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“In the mayhem, we were all running in all directions. I saw the guards of the minister surrounding him and forming a human cordon. They were firing in the air,” he said.

Shortly after the attack, Hadi demoted two of Saleh’s relatives from their top positions in the Central Security forces and the interior ministry. A new commander Fadl al-Qousi was appointed as the top commander of Central Security forces, senior to Saleh’s nephew Yahia. Another Saleh in-law Mohammed al-Qousi lost his post as the commander of a police force.

Saleh stepped down in February as part of a U.S.-backed, power-transfer deal brokered by Gulf Arab countries aimed at ending political unrest in the country. It gave Saleh immunity from prosecution in return for relinquishing his power.

Since then Hadi has pledged to restructure the army and purge it from Saleh’s family members and loyalists suspected of hindering reforms.

“We are speeding up the restructuring of the army to bring back stability to the country which was on a brink of all out war,” the president’s statement said. “Yemen can’t bear more crises.”

Hadi has also vowed to step up the fight against al Qaeda, which expanded its foothold after exploiting the political and security turmoil in the wake of the uprising against Saleh.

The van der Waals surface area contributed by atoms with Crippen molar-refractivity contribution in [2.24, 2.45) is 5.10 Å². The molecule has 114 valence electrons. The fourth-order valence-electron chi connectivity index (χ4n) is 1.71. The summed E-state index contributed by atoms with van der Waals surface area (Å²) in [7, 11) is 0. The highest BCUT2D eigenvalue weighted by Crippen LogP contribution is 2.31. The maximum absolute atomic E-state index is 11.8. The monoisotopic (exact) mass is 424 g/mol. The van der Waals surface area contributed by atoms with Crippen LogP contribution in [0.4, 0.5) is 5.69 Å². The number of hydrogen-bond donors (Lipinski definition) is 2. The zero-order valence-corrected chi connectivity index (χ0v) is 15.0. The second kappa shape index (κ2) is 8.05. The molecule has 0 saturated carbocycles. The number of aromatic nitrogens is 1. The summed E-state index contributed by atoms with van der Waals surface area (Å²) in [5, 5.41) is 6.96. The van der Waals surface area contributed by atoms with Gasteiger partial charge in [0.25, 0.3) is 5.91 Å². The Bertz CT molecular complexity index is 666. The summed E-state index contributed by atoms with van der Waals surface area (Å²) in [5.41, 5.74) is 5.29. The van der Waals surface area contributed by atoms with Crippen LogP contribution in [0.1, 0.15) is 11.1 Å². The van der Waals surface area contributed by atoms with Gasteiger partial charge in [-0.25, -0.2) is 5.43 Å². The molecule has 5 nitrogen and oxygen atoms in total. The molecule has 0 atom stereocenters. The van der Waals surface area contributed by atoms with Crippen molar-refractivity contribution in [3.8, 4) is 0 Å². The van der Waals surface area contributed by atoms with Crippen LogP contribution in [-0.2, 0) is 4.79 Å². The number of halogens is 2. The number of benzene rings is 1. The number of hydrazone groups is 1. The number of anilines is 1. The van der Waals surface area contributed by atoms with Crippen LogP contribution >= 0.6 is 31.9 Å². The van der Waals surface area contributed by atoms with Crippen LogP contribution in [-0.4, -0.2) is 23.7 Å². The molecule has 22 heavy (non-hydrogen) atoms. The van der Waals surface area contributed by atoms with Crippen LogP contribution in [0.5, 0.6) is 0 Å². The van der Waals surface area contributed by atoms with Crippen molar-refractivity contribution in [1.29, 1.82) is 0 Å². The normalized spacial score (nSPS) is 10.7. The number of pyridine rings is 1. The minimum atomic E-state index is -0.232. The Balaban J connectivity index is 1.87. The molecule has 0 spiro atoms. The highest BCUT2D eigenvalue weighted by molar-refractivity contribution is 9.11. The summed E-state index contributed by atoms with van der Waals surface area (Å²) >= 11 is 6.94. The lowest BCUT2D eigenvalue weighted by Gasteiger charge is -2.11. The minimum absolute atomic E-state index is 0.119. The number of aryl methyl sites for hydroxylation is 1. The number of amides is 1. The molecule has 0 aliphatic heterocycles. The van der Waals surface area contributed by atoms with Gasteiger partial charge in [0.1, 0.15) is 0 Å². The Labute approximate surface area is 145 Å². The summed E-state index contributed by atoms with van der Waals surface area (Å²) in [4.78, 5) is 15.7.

Since the revolt erupted, inspired by other Arab Spring uprisings, al Qaeda militants overran large swaths of territory and several towns and cities in the south, pushing out government forces and establishing their own rule.

In recent weeks, the army has launched a concerted effort to uproot the militants from their strongholds — and is closely coordinating with a small contingent of U.S. troops who are helping guide the operations from inside Yemen.

Monday’s bombing is one of the deadliest attacks in Sanaa, the capital.

In June, an attack targeting Saleh’s compound last year left 11 bodyguards dead and seriously injured Saleh and five senior officials worshipping just alongside him. In 2008, an attack on U.S. embassy in Sanaa left some 19 Yemeni soldiers dead.

Yemen, the ancestral homeland of Osama bin Laden, was the site of the 2000 bombing of the USS Cole, which killed 17 American sailors. There have also been a spate of assaults on the U.S. Embassy in Sanaa, including a 2008 bombing that killed 10 Yemeni guards and four civilians.